If you can trap and drown a fly, you can then cover the dead fly with salt, which will suck the water out of the fly, and bring the “resurrected” fly back to life.
The relevance here: it is surprisingly difficult to drown a fly, because the weird hairs around their bodies create an air bubble around them, which protects them. A fly in a bubble of air can survive for at least 20 minutes underwater. Released, they will float to the surface inside this bubble and fly away.
Don’t ask how I know.
Why am I not surprised?
Can’t say I condone this, it seems rather cruel.
I was playing devil's advocate for a bit, there are much crueler things one can imagine. Freezing and unfreezing like this has been the dream in much of sci fi. And it doesn't cause any harm or difference at the end?
...The buoyancy provided by superhydrophobicity scales
with surface area, while the mass of a ship scales with
volume, so this can only ever work for roughly coin-sized
Precisely because it can result in excellent comments like the current top comments on the article.
Providing an opportunity for experts to exercise critical analysis is a good thing and an excellent teaching/learning opportunity.
Fresh or saltwater, any vessel is subject to corrosion and the accumulation of grime (or worse, like barnacles). In the demo video, note that the demonstrator is using gloves and isn't even touching the "coin" directly, but using tweezers.
1) either engrave the inner surface of metallic parts in airplanes or spatial stations with a microscopic pattern allowing the recognition ot metal scrapes stolen or found in the sea after an accident (hours count and you could be searching in the wrong area). This could accelerate a lot the identification of the remains and help identifying corpses found next to some metallic part. Many metallic parts are hollow and as long as the pattern is placed in inner surface (inside a tube for example) would not create any problem with dirt, paint or gloss of the final product. That could be a real application.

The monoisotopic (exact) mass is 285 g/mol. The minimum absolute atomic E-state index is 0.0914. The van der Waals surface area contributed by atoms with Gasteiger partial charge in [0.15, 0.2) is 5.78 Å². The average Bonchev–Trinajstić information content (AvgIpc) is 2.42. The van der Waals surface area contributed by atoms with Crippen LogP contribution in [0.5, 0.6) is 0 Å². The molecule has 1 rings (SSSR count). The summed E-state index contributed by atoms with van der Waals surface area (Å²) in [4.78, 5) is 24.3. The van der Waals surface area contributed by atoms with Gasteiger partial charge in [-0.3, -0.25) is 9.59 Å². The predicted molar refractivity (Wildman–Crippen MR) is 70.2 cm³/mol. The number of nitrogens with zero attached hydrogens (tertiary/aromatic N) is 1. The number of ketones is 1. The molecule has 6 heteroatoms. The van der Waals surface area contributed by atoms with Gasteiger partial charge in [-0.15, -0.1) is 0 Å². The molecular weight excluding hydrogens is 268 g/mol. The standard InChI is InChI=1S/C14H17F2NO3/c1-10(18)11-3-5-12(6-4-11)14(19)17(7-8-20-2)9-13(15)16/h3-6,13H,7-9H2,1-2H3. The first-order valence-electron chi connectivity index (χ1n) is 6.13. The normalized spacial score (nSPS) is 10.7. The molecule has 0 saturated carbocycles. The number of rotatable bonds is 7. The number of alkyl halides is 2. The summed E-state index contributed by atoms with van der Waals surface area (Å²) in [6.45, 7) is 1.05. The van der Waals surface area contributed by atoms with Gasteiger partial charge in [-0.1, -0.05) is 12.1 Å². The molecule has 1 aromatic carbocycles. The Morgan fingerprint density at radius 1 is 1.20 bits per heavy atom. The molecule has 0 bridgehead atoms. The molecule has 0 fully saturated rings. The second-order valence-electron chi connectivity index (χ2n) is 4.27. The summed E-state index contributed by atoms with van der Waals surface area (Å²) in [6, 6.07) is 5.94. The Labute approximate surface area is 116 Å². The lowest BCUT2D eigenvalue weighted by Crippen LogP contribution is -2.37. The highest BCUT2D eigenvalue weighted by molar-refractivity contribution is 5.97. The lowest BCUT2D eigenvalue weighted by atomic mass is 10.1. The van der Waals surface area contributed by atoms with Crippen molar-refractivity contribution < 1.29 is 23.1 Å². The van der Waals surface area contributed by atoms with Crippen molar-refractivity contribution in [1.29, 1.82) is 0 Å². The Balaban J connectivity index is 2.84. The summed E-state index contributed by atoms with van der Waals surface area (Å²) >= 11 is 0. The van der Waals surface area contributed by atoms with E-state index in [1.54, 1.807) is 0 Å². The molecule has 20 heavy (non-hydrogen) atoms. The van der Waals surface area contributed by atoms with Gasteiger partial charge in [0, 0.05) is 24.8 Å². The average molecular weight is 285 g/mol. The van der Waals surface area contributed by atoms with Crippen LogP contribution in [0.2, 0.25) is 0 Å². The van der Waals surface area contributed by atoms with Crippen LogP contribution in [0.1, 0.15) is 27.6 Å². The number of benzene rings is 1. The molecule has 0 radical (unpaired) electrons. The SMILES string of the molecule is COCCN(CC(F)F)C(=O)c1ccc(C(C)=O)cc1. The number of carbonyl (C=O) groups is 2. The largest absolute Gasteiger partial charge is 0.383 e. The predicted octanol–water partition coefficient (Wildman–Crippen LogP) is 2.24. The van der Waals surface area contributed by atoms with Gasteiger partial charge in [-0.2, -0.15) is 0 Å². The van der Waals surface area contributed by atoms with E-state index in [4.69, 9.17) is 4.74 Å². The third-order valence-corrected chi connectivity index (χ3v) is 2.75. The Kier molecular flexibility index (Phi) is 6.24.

2) or try to engrave the outer surface to make the airplane surface smoother without losing too much efficience and properties. I assume that this in hands of a competent engineer could reduce a little the noise emited by the airplane.
3) same as point one, but for guns and weapons would be also really useful
> The [metal floats because they use] bursts of lasers to "etch" the surfaces of metals with intricate micro- and nanoscale patterns that trap air and make the surfaces superhydrophobic, or water repellent.
Anything with tiny pores put on the sea will either be covered in life in weeks, or will need anti-fouling painting to avoid rust and life (distroying the effect), or this pores will be filled with lime and mud in no time. A ship hull that is not easily cleanable and can't be polished is creating many new problems.
I could be wrong but translating this to the real life applications seems really complicated to implement. Specially when you can just create a sealed metal box filled with multiple air cameras or a buoy.
My question with this, is that if an air bubble is formed against the surface of the material and thus the water is not touching the surface.. how does the life inside the water attach itself to the surface which it does not touch?
If something gets into even one pore and starts displacing air, that would be enough to break equilibrium, right?